The World Health Organization has chided one of India's biggest CROs over mishandling clinical trial results, echoing a data scandal that threatens to tarnish the reputation of the country's biopharma contractors.
Bristol-Myers Squibb has won a court verdict to uphold its patent on Sprycel (dasatinib), fending off a challenge, for now, from India's BDR Pharmaceuticals, which sought a compulsory license to make the drug and sell it at a lower cost domestically. But other challenges abound, including one by little-known Lee Pharma for AstraZeneca's Onglyza.
Indian CRO Quest Life Sciences of Chennai saw the results of a clinical trial of HIV drugs rejected by the World Health Organization after an inspection found poor clinical practices on data and bioanalytical procedures that could not be remediated, according to a letter from the Geneva-based United Nations body.
Lupin Pharmaceuticals has made no secret of its intention to grow through acquisitions at home and abroad and last week announced it would make a major buy of Russian generic drug maker ZAO Biocom, placing it in a turbulent but fast-growing market.
Price checks by India's National Pharmaceutical Pricing Authority on certain orthopedic implants have once again raised hackles by companies concerned they are being swept up in a law that was not meant for their industry, Business Standard reports.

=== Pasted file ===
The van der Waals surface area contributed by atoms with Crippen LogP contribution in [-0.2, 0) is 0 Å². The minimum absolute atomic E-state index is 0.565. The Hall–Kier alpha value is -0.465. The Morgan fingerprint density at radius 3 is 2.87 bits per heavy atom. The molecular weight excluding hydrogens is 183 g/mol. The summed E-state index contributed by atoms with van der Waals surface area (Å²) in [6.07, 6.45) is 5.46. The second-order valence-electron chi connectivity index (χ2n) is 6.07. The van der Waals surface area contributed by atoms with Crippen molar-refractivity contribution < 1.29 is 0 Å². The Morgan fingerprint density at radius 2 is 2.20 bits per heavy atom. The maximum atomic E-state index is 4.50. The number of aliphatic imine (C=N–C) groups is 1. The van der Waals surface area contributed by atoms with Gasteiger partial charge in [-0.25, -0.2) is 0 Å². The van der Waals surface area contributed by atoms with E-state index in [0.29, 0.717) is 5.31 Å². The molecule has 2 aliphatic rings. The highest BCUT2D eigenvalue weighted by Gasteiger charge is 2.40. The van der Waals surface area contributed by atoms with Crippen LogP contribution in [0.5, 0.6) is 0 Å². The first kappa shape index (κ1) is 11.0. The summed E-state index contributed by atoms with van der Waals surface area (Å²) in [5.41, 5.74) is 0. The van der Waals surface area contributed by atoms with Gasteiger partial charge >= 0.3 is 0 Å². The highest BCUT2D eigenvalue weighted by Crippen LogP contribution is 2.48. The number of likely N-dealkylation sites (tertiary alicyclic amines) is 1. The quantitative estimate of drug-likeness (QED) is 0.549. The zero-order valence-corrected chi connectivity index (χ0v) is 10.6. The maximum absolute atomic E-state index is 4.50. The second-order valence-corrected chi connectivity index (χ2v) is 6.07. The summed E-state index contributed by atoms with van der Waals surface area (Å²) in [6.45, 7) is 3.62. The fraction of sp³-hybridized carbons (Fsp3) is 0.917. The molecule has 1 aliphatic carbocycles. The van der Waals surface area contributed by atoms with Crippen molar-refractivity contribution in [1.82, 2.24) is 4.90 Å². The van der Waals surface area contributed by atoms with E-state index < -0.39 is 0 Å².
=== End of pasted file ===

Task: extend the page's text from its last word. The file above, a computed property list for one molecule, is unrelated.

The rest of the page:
More than a few analysts and company executives are watching Indian drug companies in expectations of consolidation among smaller players and possibly daring moves by mid-cap and larger at home and abroad.
Consultants tell Reuters that large Indian companies are heeding the warnings from regulators and investing more in equipment and training. But some small to medium-sized companies are considering whether to pour money into their operations, retreat from high-profit but regulatory-heavy markets like the U.S. and Europe, or cash out.
India's Wockhardt has voluntarily recalled 85,000 cartons of over-the-counter heartburn treatment famotidine tablets, calling the state of its plans to recover from U.S. FDA import bans on two plants into further question, Business Line said.
After more than 5 years of FDA regulatory issues kept Ranbaxy Laboratories from generating the kind of cash it once had, owner Daiichi Sankyo threw in the towel. It recently sold the Indian generics maker at a loss to Sun Pharmaceutical and moved on down the road. Analysts say a tougher regulatory world is, in fact, remaking India's vast drugmaking industry.
Drug companies in India's leading industrial state of Gujarat, the base of Prime Minister Narendra Modi, are stepping up efforts to crack the domestic market for biosimilars as well as abroad, Business Standard reports.